SOMETIMES WHEN the dread hits, it feels insurmountable.
A common fear is that we won’t do justice to the nuanced scenes we can see in the mind’s eye.
By trying to solve things from the outside, we forget how the imagination (our inner writer) can supply solutions, if only we would get out of its way and let the mojo happen.
Like all good magic, your imagination cannot be forced to produce. Sometimes it’ll wait in the wings until you’re distracted and then slip in quietly with the exact flow of words you need for your story.
Romancing your inner writer can provide the right kind of distraction. It’s about passion, fun and letting the chemistry happen.
A straightforward kissing scene probably won’t smash through writer’s block and set you on fire. Out of fear of degenerating into the formulaic writing associated with cheap romance novels, you might even be avoiding an upcoming kissing scene for your novel.
Instead, look for something unexpected. Think of two characters in your story who would likely never want to kiss each other — and then make ’em do it. Gross, maybe. Or way off beam for who your characters are. But guaranteed to get your creative juices flowing.
The unlikely kissing scene doesn’t have to end up in the manuscript. Remember, you’re just looking for ways to feel passion or fun instead of dread.
Flirting can feel deliciously dangerous. It can be racy or subtle. Connecting with these types of feelings can make you forget your writer’s block.
You can do it by flirting with words. Pick one of your favorite words and use it in as many throw-away sentences as you can.
You can do it by remembering a flirting scene from your past and writing it with homage to that old lover. (Or current spouse.)
You can do it with characters from your story. In an unofficial scene, one character delivers a sexy innuendo or surprise compliment. What effect does this have on its recipient?
Sometimes you really need to just get away. Stop staring at that screen and beating yourself up. Instead, take yourself to the bookstore or other favorite type of shop and buy yourself something wonderful.
The best gifts are when someone knows us so intimately, they know exactly what we’d love to receive. Like a lover in the first year of the relationship.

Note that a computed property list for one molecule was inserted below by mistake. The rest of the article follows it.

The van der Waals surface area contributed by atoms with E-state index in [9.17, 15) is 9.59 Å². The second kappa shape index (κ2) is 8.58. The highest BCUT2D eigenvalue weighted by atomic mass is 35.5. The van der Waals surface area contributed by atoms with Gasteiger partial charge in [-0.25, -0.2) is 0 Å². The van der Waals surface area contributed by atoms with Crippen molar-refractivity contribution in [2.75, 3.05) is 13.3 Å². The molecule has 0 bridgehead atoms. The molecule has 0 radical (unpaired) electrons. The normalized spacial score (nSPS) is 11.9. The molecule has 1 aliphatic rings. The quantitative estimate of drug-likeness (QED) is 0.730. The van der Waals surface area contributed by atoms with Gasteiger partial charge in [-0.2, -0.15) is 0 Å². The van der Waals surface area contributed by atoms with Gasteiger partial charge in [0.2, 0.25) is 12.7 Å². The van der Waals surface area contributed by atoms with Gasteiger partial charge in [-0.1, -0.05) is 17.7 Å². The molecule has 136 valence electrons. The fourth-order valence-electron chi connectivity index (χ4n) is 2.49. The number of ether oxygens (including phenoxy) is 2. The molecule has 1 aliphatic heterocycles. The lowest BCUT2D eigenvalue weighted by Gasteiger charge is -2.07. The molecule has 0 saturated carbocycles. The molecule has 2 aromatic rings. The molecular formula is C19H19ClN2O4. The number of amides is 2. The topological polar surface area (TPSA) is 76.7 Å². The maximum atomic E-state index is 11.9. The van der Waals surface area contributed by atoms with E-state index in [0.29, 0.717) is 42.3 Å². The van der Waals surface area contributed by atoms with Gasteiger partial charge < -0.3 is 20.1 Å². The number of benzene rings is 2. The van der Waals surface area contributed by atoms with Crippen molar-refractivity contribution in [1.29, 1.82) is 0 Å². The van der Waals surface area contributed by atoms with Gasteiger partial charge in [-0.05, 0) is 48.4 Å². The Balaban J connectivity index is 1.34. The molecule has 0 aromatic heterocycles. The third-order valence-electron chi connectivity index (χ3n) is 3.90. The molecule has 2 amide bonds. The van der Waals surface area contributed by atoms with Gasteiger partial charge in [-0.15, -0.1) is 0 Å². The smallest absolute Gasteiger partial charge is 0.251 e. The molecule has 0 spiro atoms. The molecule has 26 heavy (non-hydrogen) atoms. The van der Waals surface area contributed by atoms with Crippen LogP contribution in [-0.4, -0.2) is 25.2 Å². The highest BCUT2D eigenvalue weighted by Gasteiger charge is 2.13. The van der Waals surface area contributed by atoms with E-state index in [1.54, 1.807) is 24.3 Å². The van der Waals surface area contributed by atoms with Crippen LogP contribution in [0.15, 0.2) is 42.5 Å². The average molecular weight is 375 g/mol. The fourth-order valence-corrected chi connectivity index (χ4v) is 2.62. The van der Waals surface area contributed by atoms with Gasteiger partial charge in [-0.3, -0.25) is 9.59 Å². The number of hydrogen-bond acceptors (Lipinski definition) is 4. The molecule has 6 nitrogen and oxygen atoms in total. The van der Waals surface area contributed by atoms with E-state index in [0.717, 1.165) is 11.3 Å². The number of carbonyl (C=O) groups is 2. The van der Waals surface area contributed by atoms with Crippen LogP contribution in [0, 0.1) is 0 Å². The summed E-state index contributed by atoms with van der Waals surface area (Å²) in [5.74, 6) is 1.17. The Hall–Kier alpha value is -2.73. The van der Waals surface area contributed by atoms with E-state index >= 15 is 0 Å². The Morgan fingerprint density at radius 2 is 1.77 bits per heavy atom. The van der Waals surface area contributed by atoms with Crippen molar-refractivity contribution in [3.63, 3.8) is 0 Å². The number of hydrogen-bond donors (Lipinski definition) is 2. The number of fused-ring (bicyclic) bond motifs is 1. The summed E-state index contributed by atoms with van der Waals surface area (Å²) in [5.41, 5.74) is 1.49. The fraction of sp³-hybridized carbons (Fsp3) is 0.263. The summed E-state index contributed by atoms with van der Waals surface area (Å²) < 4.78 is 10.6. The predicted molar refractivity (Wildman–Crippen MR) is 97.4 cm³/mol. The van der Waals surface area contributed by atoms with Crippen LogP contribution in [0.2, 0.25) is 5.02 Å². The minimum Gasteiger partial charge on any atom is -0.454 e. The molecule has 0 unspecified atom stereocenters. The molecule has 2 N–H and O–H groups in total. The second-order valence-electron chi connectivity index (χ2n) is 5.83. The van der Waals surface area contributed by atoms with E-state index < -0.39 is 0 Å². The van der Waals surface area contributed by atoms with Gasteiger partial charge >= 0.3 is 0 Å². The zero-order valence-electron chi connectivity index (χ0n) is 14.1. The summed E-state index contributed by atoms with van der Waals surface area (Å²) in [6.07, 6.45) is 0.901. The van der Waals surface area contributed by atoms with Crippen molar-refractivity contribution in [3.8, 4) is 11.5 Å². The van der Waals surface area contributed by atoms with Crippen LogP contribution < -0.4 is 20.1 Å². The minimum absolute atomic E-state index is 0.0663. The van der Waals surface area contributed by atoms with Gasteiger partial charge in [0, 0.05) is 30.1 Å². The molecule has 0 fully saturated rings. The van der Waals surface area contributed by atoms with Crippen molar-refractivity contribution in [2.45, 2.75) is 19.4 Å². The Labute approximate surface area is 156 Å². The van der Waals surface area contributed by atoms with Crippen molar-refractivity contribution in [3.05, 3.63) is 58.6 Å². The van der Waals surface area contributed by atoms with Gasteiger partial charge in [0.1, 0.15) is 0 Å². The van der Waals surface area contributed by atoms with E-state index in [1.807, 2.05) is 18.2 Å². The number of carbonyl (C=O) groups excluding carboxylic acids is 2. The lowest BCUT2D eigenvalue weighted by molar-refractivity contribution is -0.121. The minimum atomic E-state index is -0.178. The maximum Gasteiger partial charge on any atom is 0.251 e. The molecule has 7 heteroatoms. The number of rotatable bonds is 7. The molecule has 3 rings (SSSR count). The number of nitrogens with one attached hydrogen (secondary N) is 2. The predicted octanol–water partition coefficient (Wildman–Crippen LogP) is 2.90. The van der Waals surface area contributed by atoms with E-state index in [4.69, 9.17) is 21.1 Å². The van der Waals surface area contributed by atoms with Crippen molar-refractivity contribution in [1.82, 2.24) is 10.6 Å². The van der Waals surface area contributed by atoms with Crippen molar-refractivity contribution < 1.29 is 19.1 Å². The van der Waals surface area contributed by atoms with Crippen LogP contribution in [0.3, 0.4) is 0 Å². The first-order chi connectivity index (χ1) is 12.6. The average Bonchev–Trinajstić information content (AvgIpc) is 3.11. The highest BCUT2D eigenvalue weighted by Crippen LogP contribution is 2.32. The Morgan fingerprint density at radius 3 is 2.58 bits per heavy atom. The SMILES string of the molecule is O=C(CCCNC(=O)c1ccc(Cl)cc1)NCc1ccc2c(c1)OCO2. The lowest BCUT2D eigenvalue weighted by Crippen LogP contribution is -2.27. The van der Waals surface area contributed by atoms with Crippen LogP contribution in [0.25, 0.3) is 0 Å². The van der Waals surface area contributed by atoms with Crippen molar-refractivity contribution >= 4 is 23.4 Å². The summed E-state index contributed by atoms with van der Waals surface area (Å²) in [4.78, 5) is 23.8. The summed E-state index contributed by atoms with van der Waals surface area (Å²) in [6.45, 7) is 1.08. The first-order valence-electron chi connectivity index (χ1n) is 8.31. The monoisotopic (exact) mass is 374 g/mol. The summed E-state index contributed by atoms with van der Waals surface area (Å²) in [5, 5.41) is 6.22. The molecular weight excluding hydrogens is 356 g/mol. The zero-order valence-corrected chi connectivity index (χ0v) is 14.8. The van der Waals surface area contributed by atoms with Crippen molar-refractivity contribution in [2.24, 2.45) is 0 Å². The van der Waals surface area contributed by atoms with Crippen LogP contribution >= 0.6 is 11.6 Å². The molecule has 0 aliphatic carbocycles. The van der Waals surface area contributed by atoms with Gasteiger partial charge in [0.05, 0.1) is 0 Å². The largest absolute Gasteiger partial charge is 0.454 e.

Be your own lover and buy yourself something special. Make it clear on the gift tag that it’s a gift because you’re a writer.
Don’t be tempted to tell yourself you won’t deserve a gift for being a writer unless you’re actually writing. Or until your book is published.
Remember, this is romance. You already deserve the love. Loving yourself more will help you relax. And relaxation is conducive to creativity.
Got any costumes around the house? Perhaps something you wore to the last fancy dress party? Or perhaps Halloween. . . .
Anything that puts some spice or some fun back into your day can be classified as romance.
If you’re short on costumes, try browsing your wardrobe for something elegant to wear out to an imaginary romantic dinner with your soul mate. The act of browsing might already trigger a creative breakthrough for you. If not, try something on. Get dressed to the nines.
If you’re struck by creative lightning while you’re all dressed up, write in your finery. Who knows what hidden feelings you’ll tap by wearing something special while you write.
Using either your two main characters or some off-the-cuff characters, write the romantic dinner: what was worn, what was eaten, what was drunk, what was said, what the waiter spilled and how this led to a secret being revealed.
The writing doesn’t have to be anything special. The point is to find your flow.
An easy way to get started is to choose your setting. Go online and look for restaurants. Choose something exotic, maybe even in an overseas country. (Check out Marrakech restaurants on Google images for ideas.)
Study the website of your chosen restaurant. Glance through the menu for ideas on what your characters might order. Think about whether they’ll want to share an appetizer (romantic) or whether an argument breaks out over food allergies, which leads to a big blow-up. And the opportunity for a reconciliation scene later that night.
You’ll be so distracted with this exercise, your imagination will have a chance to work on your story problem without any pressure from you.
Most of us would rather be romanced than forced to cough something up. The imagination’s no different. The next time it badly needs some affection, try romancing your inner writer.
As our grandmothers love to say, “You’ll catch more flies with honey than with vinegar.”
Love. Fall in love and stay in love. Write only what you love, and love what you write. The key word is love. You have to get up in the morning and write something you love, something to live for.
— Ray Bradbury